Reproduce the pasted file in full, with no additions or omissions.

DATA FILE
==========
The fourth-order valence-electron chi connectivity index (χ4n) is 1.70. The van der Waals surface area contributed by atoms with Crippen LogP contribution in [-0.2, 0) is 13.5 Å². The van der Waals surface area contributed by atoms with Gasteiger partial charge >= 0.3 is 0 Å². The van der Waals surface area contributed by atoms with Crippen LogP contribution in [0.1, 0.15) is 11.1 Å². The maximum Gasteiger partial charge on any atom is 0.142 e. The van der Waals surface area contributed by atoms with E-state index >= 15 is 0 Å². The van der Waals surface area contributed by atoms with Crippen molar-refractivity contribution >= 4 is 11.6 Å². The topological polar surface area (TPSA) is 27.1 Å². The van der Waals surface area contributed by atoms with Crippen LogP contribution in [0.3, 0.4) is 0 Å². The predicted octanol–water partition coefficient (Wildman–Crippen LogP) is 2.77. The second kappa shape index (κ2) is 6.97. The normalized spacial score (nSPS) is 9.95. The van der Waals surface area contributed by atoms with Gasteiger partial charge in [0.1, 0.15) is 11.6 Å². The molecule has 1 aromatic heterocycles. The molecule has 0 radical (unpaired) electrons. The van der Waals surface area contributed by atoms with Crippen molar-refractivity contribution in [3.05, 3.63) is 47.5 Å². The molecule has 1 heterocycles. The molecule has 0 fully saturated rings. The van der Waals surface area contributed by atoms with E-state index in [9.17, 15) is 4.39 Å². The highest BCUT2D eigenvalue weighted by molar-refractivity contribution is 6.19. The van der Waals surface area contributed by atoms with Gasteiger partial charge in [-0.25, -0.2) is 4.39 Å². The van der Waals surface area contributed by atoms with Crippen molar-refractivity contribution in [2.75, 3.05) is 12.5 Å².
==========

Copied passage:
The fourth-order valence-electron chi connectivity index (χ4n) is 1.70. The van der Waals surface area contributed by atoms with Crippen LogP contribution in [-0.2, 0) is 13.5 Å². The van der Waals surface area contributed by atoms with Gasteiger partial charge >= 0.3 is 0 Å². The van der Waals surface area contributed by atoms with Crippen LogP contribution in [0.1, 0.15) is 11.1 Å². The maximum Gasteiger partial charge on any atom is 0.142 e. The van der Waals surface area contributed by atoms with E-state index >= 15 is 0 Å². The van der Waals surface area contributed by atoms with Crippen molar-refractivity contribution >= 4 is 11.6 Å². The topological polar surface area (TPSA) is 27.1 Å². The van der Waals surface area contributed by atoms with Crippen LogP contribution in [0.3, 0.4) is 0 Å². The predicted octanol–water partition coefficient (Wildman–Crippen LogP) is 2.77. The second kappa shape index (κ2) is 6.97. The normalized spacial score (nSPS) is 9.95. The van der Waals surface area contributed by atoms with Gasteiger partial charge in [0.1, 0.15) is 11.6 Å². The molecule has 1 aromatic heterocycles. The molecule has 0 radical (unpaired) electrons. The van der Waals surface area contributed by atoms with Crippen molar-refractivity contribution in [3.05, 3.63) is 47.5 Å². The molecule has 1 heterocycles. The molecule has 0 fully saturated rings. The van der Waals surface area contributed by atoms with E-state index in [9.17, 15) is 4.39 Å². The highest BCUT2D eigenvalue weighted by molar-refractivity contribution is 6.19. The van der Waals surface area contributed by atoms with Gasteiger partial charge in [-0.25, -0.2) is 4.39 Å². The van der Waals surface area contributed by atoms with Crippen molar-refractivity contribution in [2.75, 3.05) is 12.5 Å².